New radio telescope in SA will also shed new light on the earliest moments of the universe: C-BASS South commissioning at Hartebeesthoek
27 March 2013
In the week that saw the release of the first results from the European Space Agency’s Planck satellite, astronomers at the Hartebeesthoek Radio Astronomy Observatory (HartRAO) near Johannesburg are working on a new radio telescope that will also shed new light on the very earliest moments of the universe.
The C-Band All-Sky Survey (C-BASS) is a project to map the sky in microwave (short-wavelength radio) radiation. Like Planck, it will survey the whole sky, mapping out how bright the sky is, and also the orientation of the waves (called polarization). While Planck observes very short wavelengths, C-BASS observes longer wavelengths that are actually easier to observe from the ground.
“Because we want to observe at these longer wavelengths, the C-BASS telescope has to be much bigger than the telescope on Planck,” explains South African C-BASS team member Charles Copley. “The C-BASS dish is over seven metres across – much too big to launch on a rocket.”
In order to observe the entire sky, C-BASS needs to use two different telescopes, one in the northern hemisphere and one in the southern hemisphere. The northern telescope is already operating in California, while the southern system is now undergoing final commissioning at HartRAO. After all the systems have been thoroughly checked out it will be moved to the SKA site in the Northern Cape, where the full survey will be done.
C-BASS is the latest in a long line of efforts to measure the properties of the oldest light in the Universe, the Cosmic Microwave Background (CMB). Tiny variations in the brightness and polarization of the CMB contain information about the conditions present in the early universe, only a few hundred thousand years after the Big Bang. The universe then was nothing like what we see today – there were no planets, stars or galaxies. However, the seeds of all the structures we see today can be seen in the CMB. Understanding these beginnings provides us with an insight into the universe today.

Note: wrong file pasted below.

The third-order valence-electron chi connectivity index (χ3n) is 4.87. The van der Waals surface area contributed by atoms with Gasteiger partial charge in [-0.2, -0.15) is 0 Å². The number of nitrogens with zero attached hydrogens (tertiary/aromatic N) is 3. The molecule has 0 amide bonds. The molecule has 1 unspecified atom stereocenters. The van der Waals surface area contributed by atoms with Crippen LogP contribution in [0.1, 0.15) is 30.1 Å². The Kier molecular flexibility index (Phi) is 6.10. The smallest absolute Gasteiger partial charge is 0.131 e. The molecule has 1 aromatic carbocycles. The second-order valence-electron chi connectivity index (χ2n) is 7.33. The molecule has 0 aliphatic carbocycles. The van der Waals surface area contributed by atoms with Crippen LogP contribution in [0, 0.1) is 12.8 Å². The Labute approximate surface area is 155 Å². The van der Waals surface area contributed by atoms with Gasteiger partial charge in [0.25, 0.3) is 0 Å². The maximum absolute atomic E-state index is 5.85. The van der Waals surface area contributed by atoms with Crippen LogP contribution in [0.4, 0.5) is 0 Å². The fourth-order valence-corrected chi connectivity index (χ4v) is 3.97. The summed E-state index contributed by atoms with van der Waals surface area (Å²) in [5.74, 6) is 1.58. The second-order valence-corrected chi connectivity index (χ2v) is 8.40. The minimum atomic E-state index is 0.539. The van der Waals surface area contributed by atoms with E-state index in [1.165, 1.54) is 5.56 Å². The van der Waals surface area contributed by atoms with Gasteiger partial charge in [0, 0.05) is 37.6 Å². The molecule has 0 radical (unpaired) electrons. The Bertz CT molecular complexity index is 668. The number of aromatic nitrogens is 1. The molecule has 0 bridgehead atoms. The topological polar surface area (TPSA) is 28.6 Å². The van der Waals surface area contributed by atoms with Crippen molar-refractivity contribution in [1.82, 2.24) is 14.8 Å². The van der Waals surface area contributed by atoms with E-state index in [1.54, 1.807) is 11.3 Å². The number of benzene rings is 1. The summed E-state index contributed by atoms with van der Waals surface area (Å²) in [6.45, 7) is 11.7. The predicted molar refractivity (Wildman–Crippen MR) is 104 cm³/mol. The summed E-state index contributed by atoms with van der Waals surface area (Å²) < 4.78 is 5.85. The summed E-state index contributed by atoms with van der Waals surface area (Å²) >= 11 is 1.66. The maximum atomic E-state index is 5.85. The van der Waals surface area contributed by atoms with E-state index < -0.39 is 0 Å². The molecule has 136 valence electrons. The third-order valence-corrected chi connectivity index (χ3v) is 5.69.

The recently released Planck results focus on the CMB brightness, providing more accurate measurements than previous experiments. However, possibly the most exciting data is yet to come, in a year or so when Planck releases their CMB polarization measurements. These measurements may tell us about the physics of the universe when it was a tiny fraction of a second old. However, in order to do this, the Planck mission is faced with a large problem – the Milky Way. Over a large fraction of the sky, any CMB polarization signal is completely obscured by radiation from our very own galaxy, the Milky Way. In order to be successfully measure the CMB polarization it is absolutely essential the astronomers understand this foreground radiation.
The article is taken from here.